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Narrative: Terri Schindler-Schiavo - One Day Later

Dear Terri,

We have not met, yet I sense we know each other. Distance has a way of relenting during times of tragedy. And people find a sense of connection beyond the frailty of our times. You are now free from our confused and debilitated sense of mercy.

I am writing this letter to you because I know that, one day after your death, you will be present in it. For me, you are indeed a hero - an individual's life that is so special that it speaks to the power of spiritual compassion and human empathy. In doing so, you remain a vibrant and living model for us all. A special life we can all learn from, grow from, and invite into all of our homes. Your death is testament to the mystery of life itself...

I can only think that the circumstances of your death imposed on you by others, dearest Terri, originate in the bog of eternal confusion. Of course, those of us that watched your last moments from a distance were hopelessly immersed in the swirling wash of opinions coming forth from the news media.

I recall a medical "expert" arguing with a news reporter about the difference between starving to death and being dehydrated to death. Unfortunately, Terri, those with medical expertise often replace the value of life with the fragile and hopelessly incomplete nature of their knowledge. And this expertise is sometimes married with legal opinion, yet another system that fails to questions it's own assumptions in a meaningful way. Add to this the political drone of politicians pouring out their condolences via propaganda while creating the illusion of taking action. Here we see, yet again, the collision of media, medical science, law and politics. And in your case Terri, I believe that it is a collision that has resulted in a fatality.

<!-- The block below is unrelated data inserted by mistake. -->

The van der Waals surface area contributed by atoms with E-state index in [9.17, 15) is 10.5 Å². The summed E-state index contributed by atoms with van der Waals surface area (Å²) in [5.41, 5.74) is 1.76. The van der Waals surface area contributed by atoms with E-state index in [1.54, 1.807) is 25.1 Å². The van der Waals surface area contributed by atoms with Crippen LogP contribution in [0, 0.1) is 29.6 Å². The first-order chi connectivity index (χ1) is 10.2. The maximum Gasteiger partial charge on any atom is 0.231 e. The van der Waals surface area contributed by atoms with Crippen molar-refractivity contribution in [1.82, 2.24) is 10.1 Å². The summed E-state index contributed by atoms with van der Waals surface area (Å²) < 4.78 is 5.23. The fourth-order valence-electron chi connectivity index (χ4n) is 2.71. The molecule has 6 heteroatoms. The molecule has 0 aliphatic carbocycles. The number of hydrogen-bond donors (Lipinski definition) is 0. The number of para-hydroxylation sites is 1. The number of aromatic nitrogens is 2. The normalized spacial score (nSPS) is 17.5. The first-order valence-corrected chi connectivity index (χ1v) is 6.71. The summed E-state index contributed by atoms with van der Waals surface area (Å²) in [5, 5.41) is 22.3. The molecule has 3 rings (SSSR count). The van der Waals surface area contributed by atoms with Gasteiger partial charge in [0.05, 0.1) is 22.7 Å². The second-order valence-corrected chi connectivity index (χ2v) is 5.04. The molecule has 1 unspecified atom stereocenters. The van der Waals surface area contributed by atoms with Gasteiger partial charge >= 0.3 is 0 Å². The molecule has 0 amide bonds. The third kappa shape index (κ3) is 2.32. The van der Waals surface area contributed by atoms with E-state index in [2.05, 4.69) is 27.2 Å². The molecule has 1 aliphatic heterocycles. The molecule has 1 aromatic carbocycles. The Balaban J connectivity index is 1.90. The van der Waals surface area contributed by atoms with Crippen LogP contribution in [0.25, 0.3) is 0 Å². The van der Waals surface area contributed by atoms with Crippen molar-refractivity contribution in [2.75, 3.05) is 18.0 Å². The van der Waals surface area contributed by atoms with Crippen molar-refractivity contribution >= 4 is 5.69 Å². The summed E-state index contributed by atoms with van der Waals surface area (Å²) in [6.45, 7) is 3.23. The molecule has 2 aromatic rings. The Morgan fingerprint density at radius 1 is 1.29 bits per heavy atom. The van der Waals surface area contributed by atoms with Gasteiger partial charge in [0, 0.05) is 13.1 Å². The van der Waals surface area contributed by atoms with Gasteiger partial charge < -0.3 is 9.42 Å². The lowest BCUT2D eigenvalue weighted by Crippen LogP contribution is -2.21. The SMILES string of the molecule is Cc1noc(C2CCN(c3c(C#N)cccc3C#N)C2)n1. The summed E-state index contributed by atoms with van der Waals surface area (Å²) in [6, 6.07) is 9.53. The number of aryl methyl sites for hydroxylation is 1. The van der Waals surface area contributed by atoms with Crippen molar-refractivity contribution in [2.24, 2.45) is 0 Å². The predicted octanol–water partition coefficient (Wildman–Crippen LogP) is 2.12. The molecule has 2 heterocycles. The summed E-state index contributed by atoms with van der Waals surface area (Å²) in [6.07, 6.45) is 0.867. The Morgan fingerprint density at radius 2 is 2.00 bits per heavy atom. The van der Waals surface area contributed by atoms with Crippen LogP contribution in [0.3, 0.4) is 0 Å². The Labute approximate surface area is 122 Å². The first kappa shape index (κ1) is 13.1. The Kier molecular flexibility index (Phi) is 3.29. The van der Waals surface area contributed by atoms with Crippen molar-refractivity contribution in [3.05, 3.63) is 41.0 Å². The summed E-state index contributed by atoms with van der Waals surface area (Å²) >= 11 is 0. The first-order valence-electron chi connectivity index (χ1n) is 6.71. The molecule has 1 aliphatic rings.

I say this, Terri, not out of anger or resentment toward your husband, but as a parent myself. Opinions swirl and the chatter continues. But this really is not the issue. Perhaps you are thankful for the relief now, even though your imposed death was anything but humane. Perhaps you wished to remain alive to still enjoy the connection with the people that wanted to remain by your side. I simply don't know what you wanted. But I could sense the deep love and boundless energy of those that wished you to remain in this world with us. And these, the people responsible for giving you life in the first place. How is it we have fallen so low?

As I watched your parents I could only think of myself in their position. And what if you were one of my children? One of the deepest horrors of your circumstances for me is the obvious reality that parents can in fact lose their own children, the flesh and blood that they created, to the institutions of medical science, law and politics. When a parent somehow "loses" the right to make decisions for their own children, it is a clear symptom that the world has already gone insane, and has enough intelligence to delude itself into thinking it's not.